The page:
“My whole life since Vietnam has been by serendipity,” says Jeff Rogers, a crisis line volunteer at Lines for Life. “Volunteering came about that way, too.” Jeff came to Lines for Life a year ago. He heard about us through his 13-year role counseling Veterans struggling with Post-traumatic Stress Disorder (PTSD). Helping Veterans and civilians in a more crisis-oriented way had an appeal, he said. “You’re trying to get them through the day, through the night, and hooked up with resources.”
During the Vietnam war, Jeff served on the Navy hospital ship USS Repose. Afterward, he worked as a lawyer for 30 years before becoming a licensed professional counselor. Both his personal and professional experience are a recipe for understanding the struggles Veterans, military service members, and their families are facing daily and often behind closed doors.
PTSD is the number one challenge identified by those who call our military crisis lines. But callers get help about all kinds of concerns including employment, relationships, finances, housing, substance abuse, thoughts of suicide, and anger. Callers get free, confidential, and anonymous support, but for Jeff, “It’s about talking with a peer and understanding there will be no judgment and no rubric for how we have a conversation. Our goal is to listen.” The result is compassionate support where people can get connected to the listening ear, resources, or treatment they need to feel whole again.
Breaking Through the Stigma
When the challenges add up, Veterans struggle to bypass their disciplined self-reliance to ask for help or to take it once offered. “When you’re in war, you can’t really be asking for help. You don’t reach out for help,” Jeff observes. “What happens during a call can be quite similar with a Veteran or non-veteran, but the Veterans start out often with a certain degree of hesitancy or suspicion or feeling not understood. You have to start with the assumption that they had to overcome a lot of internal barriers to make the call.”
To help callers move past that hesitancy or suspicion, Jeff focuses on establishing a connection with each person who reaches out for help. When helping someone find a healthy way out of their problems, Jeff knows that “making the connection is by far the key. It can diminish loneliness in a remarkable way in a relatively short conversation. And it’s the one common thing I try to accomplish in every call, even if someone is just calling for resources. If you do that, everything else falls into place.”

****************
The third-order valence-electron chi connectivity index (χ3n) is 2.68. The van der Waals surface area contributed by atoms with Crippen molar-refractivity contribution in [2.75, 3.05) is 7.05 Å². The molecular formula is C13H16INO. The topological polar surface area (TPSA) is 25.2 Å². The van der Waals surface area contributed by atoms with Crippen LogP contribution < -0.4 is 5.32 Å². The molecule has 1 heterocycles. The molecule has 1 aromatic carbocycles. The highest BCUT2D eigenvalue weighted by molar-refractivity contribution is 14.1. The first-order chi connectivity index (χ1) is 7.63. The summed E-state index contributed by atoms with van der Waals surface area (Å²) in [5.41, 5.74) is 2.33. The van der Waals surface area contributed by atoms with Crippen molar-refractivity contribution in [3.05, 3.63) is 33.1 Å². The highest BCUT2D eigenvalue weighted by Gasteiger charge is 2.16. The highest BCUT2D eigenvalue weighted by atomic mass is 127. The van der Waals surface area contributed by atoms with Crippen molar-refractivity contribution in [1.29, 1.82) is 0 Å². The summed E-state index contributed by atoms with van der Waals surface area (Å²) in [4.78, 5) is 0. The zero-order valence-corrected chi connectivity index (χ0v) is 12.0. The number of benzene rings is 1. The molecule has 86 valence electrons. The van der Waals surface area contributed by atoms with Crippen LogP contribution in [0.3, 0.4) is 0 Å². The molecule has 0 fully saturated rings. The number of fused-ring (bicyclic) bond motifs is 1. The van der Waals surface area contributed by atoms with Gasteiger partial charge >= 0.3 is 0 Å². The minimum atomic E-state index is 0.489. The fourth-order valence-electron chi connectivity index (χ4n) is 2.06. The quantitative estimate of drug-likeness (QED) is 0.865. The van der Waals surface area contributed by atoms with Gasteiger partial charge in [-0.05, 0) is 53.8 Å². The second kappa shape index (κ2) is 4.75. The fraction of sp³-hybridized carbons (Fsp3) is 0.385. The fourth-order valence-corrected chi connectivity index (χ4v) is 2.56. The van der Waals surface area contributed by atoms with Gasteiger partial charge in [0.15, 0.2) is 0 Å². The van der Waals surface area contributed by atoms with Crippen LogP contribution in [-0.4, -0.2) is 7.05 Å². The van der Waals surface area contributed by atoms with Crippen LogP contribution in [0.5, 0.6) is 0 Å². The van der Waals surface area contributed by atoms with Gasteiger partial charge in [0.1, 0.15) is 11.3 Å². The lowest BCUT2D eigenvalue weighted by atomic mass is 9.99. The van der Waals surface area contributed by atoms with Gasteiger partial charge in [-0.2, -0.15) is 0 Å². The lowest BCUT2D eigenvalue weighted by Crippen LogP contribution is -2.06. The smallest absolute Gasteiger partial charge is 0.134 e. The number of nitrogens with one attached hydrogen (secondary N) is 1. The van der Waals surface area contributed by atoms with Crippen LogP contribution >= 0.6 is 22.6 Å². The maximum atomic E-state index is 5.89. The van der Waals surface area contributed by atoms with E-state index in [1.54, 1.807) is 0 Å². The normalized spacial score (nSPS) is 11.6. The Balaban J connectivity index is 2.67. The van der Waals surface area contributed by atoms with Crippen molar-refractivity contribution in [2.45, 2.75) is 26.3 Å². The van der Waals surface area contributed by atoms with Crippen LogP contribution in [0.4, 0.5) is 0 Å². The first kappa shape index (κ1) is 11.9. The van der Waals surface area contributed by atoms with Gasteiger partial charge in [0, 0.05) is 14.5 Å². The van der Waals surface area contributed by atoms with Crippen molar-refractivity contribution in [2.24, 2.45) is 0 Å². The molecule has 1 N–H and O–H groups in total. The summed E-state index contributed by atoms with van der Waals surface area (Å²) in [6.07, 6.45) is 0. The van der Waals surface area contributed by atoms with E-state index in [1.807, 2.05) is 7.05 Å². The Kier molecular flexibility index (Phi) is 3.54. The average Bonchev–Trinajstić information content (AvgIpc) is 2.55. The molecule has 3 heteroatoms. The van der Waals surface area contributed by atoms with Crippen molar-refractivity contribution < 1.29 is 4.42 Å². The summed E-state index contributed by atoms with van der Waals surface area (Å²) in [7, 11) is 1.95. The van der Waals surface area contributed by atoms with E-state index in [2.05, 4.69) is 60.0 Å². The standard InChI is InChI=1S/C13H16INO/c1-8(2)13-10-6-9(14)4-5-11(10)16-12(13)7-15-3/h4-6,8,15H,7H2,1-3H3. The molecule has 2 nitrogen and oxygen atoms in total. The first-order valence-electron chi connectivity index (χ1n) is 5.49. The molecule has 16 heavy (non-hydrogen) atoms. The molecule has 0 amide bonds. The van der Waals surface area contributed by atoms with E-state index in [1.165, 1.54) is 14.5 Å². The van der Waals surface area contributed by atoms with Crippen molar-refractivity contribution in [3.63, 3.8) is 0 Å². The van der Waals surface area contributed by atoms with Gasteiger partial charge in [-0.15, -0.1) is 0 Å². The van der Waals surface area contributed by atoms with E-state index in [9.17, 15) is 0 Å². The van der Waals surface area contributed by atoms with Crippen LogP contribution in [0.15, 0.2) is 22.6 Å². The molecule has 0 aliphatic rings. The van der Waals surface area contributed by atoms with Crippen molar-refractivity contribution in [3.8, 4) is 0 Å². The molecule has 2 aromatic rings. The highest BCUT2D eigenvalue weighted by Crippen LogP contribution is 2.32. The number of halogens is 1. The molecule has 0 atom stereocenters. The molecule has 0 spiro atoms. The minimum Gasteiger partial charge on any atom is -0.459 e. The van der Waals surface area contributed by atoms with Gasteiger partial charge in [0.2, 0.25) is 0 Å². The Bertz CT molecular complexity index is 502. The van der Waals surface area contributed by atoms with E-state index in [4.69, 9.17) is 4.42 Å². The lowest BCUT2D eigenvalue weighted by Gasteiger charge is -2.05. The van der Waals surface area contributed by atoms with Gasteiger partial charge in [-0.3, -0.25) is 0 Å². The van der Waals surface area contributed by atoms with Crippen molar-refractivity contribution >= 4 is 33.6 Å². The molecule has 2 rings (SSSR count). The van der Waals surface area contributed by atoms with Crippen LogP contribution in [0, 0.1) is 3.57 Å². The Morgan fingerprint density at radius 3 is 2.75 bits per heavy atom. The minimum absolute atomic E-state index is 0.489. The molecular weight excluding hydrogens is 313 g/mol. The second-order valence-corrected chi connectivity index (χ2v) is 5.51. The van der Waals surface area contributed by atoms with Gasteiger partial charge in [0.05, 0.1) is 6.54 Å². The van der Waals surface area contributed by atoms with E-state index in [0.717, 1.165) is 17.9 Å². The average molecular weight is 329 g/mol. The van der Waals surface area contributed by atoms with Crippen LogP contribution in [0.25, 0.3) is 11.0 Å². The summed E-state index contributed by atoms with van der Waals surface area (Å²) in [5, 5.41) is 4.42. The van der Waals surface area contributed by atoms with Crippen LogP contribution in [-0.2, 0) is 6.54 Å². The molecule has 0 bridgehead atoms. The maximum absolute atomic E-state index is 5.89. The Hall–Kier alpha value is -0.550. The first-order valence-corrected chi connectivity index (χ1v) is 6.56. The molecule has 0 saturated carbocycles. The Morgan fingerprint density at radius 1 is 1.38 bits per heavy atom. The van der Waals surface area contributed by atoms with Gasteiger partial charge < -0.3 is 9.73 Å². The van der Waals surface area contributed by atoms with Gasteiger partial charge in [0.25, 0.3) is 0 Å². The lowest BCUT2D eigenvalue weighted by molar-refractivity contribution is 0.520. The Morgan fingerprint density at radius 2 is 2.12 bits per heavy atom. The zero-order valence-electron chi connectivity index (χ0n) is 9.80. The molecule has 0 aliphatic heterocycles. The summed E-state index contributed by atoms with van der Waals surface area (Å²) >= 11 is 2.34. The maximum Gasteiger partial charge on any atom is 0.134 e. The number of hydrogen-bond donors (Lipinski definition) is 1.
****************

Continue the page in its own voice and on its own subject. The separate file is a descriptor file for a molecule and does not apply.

How a connection is made varies from call to call; there isn’t a one-size-fits all approach. “You have to understand the person,” Jeff says. “As a Veteran, I think I can more quickly establish a connection with other Veterans. Even over the phone, it’s really remarkable. Once they learn I’m a Veteran and can identify with what they’re talking about, there’s no sense of judgement. The connection is deep.”
Helping Others Find a Way Forward
Over 95% of people who call Lines for Life find a way to work through their problems without the intervention of emergency services. Jeff says the best outcomes happen when a good connection is made. “There are a lot of times when I go home and say, ‘Wow! That was amazing.’ In just a relatively short period of time, the caller and I were able to make the connection. And to that person, the connection meant there’s a value in still being alive.”
Jeff loves being a crisis line volunteer, and over the course of a year, he’ll answer around 200 calls from people in crisis. All told, in 2016, staff and volunteers answered over 73,000 calls for help. And for each call, they answer the phone with the same attitude as Jeff: “I’m glad you called. I get that you’re hurting and that it’s real. I want to help.”
Supporting Our Veterans
Oregon Veterans make up approximately 8% of the population, but account for 27% of suicides in Oregon. In 2016, Lines for Life took over 30,000 calls for help from Veterans, military service members, and their families who were in crisis. Join the effort to keep our military crisis lines open and to enhance our ability to provide peer-to-peer support for those who have served our country: www.linesforlife.org/vets